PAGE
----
Brittney Griner, the WNBA star held hostage by Russia, has been transferred to a prison camp somewhere in the country, according to her lawyers. It is still unknown which camp Griner has been moved to but testimonies from prisoners, including other Americans, describe the grim conditions she is likely to face there.
Griner had been held in a pre-trial detention center in Moscow since she was detained in February for carrying a small number of vape cartridges containing cannabis oil.
The U.S. has accused Russia of using the incident to trump up large-scale drug smuggling charges against Griner in order to seize her as a political bargaining chip. The upholding of her 9-year sentence late last month by a court meant she is now being transferred to a camp somewhere outside the capital.
The camps, known as penal colonies, are often former Soviet gulag prison camps and inmates are usually kept in crumbling, crowded barracks, sometimes with 50 to 60 sleeping in rows of bunks.
Paul Whelan, the former U.S. Marine held hostage like Griner and imprisoned in a camp for nearly two years, told ABC News in 2020 that conditions there were “Dickensian.”
“It’s pretty grim. Quite dilapidated,” Whelan said then, speaking from prison. “We kind of live on top of each other.”
Former Marine Paul Whelan speaks from Russian prison: ABC News exclusive
Prisoners share only a few toilets and are permitted to use a shower only once or twice a week, Whelan said, with no hot water the rest of the time.
Whelan is currently being held in Correctional Colony-17, a camp for foreign prisoners in Mordorvia, a region about 300 miles from Moscow known for its large number of prison camps. Trevor Reed, the other ex-U.S. Marine who was released in a prisoner swap earlier this year after 986 days in detention, was kept in a neighboring camp.
Griner will also almost certainly be sent to a prison camp for foreign female inmates.
Whelan said the barracks are often cold in winter as temperatures fall far below freezing outside and many prisoners are sick. Medical treatment in the camps is minimal, with prisoners routinely reporting being denied requests to see doctors for weeks and often deprived of medication to treat chronic conditions.
Inmates are obliged to work in the camps, most often sewing clothes or manufacturing other goods, including sometimes tourist souvenirs. Prisoners work eight hours a-day — sometimes more — in conditions recalling sweatshops and receive a few dollars each month for their labor.
A normal day, according to Whelan, sees prisoners wake up at 6 a.m. and brought to do 15 minutes of physical exercise on the parade ground before starting their work shifts.
Endemic physical torture is well-documented in Russian prisons, but most experts believe that high-profile detainees like Griner will be shielded from it because it would undermine their usefulness as bargaining chips and embarrass authorities.
Both Reed and Whelan said they were protected from physical violence but were subjected to solitary confinement and other forms of psychological pressure. Reed told ABC News in May he spent repeated 15-day stints in an isolation cell as punishment for his refusal to work for his captors. Inmates are forbidden from lying down or sometimes even from sitting during daylight hours in those cells, which are usually only a few meters in size and sometimes have holes in the floor for toilets.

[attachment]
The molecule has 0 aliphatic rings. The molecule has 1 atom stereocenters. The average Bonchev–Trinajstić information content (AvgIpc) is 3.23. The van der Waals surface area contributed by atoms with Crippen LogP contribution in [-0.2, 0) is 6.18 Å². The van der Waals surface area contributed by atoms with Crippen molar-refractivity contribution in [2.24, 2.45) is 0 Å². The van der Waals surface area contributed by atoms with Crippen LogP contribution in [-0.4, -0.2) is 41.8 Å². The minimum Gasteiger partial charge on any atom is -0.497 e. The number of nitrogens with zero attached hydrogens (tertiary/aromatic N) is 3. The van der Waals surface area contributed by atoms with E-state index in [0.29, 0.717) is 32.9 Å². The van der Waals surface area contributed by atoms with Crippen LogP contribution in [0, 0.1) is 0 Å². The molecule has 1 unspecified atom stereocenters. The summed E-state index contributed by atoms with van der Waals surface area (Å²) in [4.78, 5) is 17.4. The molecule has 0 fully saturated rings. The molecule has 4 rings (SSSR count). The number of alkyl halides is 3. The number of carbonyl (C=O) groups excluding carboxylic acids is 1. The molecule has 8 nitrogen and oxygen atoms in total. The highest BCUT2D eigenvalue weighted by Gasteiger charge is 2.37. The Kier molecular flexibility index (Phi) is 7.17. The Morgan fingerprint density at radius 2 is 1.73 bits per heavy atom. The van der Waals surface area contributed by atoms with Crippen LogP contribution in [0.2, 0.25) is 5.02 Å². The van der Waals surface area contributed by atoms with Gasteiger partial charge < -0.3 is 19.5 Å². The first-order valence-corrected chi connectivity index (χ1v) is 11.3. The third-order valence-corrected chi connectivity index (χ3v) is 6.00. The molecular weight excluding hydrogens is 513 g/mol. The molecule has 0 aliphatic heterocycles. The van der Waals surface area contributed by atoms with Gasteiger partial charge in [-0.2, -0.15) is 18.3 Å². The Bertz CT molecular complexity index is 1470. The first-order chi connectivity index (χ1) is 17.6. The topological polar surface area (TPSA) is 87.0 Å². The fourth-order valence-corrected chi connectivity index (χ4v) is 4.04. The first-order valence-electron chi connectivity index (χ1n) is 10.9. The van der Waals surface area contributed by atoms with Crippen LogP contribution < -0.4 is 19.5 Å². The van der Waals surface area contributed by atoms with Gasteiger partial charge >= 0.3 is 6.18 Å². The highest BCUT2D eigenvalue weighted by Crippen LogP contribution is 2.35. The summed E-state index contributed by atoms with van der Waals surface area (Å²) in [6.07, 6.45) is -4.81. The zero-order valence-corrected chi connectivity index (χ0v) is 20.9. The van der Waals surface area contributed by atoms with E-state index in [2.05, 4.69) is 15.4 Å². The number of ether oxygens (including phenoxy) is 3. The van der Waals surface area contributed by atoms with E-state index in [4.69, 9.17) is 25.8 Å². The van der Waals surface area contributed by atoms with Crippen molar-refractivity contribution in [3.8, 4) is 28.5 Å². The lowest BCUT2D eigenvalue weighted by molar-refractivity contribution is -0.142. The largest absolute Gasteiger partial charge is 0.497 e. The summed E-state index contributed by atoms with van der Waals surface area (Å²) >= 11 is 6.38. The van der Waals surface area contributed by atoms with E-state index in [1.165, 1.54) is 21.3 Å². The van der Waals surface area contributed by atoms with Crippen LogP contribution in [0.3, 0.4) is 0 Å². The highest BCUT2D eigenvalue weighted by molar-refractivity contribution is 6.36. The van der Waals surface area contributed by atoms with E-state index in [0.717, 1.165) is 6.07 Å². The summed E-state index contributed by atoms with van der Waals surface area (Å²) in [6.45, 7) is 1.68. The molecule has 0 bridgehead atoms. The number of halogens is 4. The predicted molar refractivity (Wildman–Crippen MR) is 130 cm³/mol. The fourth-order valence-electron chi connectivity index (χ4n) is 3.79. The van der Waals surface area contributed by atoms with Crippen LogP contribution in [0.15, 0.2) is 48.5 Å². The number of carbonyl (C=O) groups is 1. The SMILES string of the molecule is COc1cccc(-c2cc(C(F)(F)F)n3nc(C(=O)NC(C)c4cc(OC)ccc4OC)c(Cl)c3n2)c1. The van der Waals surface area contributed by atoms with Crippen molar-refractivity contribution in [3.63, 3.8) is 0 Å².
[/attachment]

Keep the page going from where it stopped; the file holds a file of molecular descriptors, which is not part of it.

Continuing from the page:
Whelan has been placed on an escape watch list, meaning that every night for years he has been woken up every two hours with a flashlight shone in his face to register he is still there, according to his family.
Other political prisoners have described being sent to solitary confinement for infractions as minor as an unbuttoned uniform.
Despite the camp’s conditions, some prisoners have said they are still an improvement on those in pre-trial detention centers, where prisoners are kept in their cells almost 24-hours a day.
Guards are not posted in the barracks themselves and, in practice, much of the daily prison life is organized by criminal gangs who oversee order in the barracks, current and former prisoners have told ABC News. Reed and Whelan have both described being treated generally well by their fellow inmates.
“Everybody works together as a team, so there is kind of a bit of a brotherhood,” Whelan told ABC in 2020. “The guards call me ‘Tourist,'” he said.
Reed said his frequent clashes with the prison authorities had won him respect among other prisoners.
“I was consistently fighting and resisting the government there,” he said. “The prisoners inside of the Russian prison, the criminal element there, they respected that.”
‘I fought’: Trevor Reed speaks out on how he survived nearly 3 years in a Russian prison
By law, prisoners should be permitted to speak to their families regularly by phone but prison authorities frequently restricted Reed and Whelan’s communications for long stretches, withholding letters and phone calls sometimes for weeks, and also preventing them for communicating with the U.S. embassy. Whelan in recent months has been able to speak by phone most weeks with his parents.
Maria Alyokhina, a member of the anti-Kremlin art group Pussy Riot, who spent a year and a half in a camp for a 2012 protest in a cathedral, told Reuters this week that Griner’s supporters should write letters to her.
“Do not leave someone alone with this system,” she said.